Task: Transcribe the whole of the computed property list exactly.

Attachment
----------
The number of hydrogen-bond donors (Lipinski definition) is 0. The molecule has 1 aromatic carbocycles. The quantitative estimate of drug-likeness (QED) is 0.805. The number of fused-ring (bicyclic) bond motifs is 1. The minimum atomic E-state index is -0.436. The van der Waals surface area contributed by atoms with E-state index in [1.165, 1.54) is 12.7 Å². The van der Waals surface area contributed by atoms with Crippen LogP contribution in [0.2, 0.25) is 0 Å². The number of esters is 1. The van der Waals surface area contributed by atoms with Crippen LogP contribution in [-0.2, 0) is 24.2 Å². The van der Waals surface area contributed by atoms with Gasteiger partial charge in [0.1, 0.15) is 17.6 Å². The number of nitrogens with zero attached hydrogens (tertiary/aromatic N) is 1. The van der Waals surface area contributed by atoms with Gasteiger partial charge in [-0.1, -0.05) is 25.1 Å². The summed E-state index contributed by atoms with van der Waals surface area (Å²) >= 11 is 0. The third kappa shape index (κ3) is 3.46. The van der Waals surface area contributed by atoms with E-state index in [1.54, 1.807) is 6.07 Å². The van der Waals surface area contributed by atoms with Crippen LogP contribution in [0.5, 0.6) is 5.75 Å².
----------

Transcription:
The number of hydrogen-bond donors (Lipinski definition) is 0. The molecule has 1 aromatic carbocycles. The quantitative estimate of drug-likeness (QED) is 0.805. The number of fused-ring (bicyclic) bond motifs is 1. The minimum atomic E-state index is -0.436. The van der Waals surface area contributed by atoms with E-state index in [1.165, 1.54) is 12.7 Å². The van der Waals surface area contributed by atoms with Crippen LogP contribution in [0.2, 0.25) is 0 Å². The number of esters is 1. The van der Waals surface area contributed by atoms with Crippen LogP contribution in [-0.2, 0) is 24.2 Å². The van der Waals surface area contributed by atoms with Gasteiger partial charge in [0.1, 0.15) is 17.6 Å². The number of nitrogens with zero attached hydrogens (tertiary/aromatic N) is 1. The van der Waals surface area contributed by atoms with Gasteiger partial charge in [-0.1, -0.05) is 25.1 Å². The summed E-state index contributed by atoms with van der Waals surface area (Å²) >= 11 is 0. The third kappa shape index (κ3) is 3.46. The van der Waals surface area contributed by atoms with E-state index in [1.54, 1.807) is 6.07 Å². The van der Waals surface area contributed by atoms with Crippen LogP contribution in [0.5, 0.6) is 5.75 Å².